The Public Order Act so far as it affects the right of citizens to assemble freely and associate with others, the sum of which is the right to hold rallies or processions or demonstration is an aberration to a democratic society. It is inconsistent with the provisions of the 1999 Constitution. In particular, sections 1(2), (3), (4), (5) and (6), 2, 3 and 4 are inconsistent with the fundamental rights provisions in the 1999 Constitution and to the extent of their inconsistency, they are void. I hereby so declare.”
The judgement declared the provisions of the Public Order Act which require police permit for public meetings and rallies illegal and unconstitutional and proceeded to grant the following reliefs:
“1. A DECLARATION that the requirement of police permit or other authority for the holding of rallies or processions in Nigeria is illegal and unconstitutional as it violates section 40 of the 1999 Constitution.
2. A DECLARATION that the provisions of the Public Order Act (Cap 382) Laws of the Federation of Nigeria, 1990 which require police permit or any other authority for the holding of rallies or processions in any part of Nigeria is illegal and unconstitutional as they contravene section 40 of the 1999 Constitution and Article 7 of the African Charter on Human and Peoples’ Rights (Ratification and Enforcement) Act (Cap 10) Laws of the Federation of Nigeria, 1990. After such a clear judgement, it is criminal for the police to continue to insist that people can only assemble with their permission. It is important that this weekend, citizens in Ogoni decided to go ahead and assemble without the permission of the police.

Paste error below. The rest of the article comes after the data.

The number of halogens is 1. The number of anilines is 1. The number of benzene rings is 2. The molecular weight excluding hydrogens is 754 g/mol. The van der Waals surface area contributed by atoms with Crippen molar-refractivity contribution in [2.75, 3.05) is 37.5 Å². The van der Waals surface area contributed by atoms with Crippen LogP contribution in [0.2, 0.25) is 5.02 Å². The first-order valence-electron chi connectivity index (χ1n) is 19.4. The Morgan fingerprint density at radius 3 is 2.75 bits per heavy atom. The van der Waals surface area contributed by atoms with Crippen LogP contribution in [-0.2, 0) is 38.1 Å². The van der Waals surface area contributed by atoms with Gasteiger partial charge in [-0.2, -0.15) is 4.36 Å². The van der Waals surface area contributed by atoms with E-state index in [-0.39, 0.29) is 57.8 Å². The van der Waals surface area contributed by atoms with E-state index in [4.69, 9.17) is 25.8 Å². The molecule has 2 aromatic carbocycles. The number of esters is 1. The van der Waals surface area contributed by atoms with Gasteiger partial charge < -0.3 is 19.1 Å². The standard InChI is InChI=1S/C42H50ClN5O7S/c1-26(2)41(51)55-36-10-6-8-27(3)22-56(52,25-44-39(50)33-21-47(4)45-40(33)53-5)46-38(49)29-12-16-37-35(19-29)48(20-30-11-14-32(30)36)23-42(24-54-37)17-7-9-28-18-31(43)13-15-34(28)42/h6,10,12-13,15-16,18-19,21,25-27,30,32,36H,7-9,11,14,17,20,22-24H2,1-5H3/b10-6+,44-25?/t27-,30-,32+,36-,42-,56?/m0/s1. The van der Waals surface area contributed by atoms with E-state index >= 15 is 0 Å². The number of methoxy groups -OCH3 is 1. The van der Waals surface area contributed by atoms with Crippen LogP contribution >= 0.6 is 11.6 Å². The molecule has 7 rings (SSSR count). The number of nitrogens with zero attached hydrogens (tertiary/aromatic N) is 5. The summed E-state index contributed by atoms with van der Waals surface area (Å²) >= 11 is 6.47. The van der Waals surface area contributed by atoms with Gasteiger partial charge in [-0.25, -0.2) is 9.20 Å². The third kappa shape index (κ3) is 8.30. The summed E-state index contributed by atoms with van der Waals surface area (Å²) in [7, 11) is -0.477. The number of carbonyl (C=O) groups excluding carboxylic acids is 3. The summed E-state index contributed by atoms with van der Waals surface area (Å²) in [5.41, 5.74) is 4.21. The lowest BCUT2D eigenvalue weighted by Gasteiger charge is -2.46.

As we approach the elections, we are being confronted by a tendency to stop governance and only play politics. Politics is important but governance also is important. Our Constitution directs governance institutions to promote the rights and welfare of Nigerians. In recent times, Nigerians have been posing the question about the purpose of governance. Is it to punish the people or improve their welfare?
The second question is whether governance is to promote the interest of a cabal or to promote the public interest. These are the key issues facing Nigerians. I have indicated in an earlier column that contemporary political science has fused the words – govern and ability into the concept of governability. Governability is the overall capacity for governance of any societal entity or system.
The question posed in Nigeria today is the level of shocks the Nigeria system can take before it becomes ungovernable. Those who exercise power must always ask themselves what the limits to their action are. Overheating the polity might severely limit the governability of the country.
Dr. Ibrahim is a political scientist and expert on electoral politics recently retired as chief executive at the Centre for Democracy and Development. He is now a development consultant based in Abuja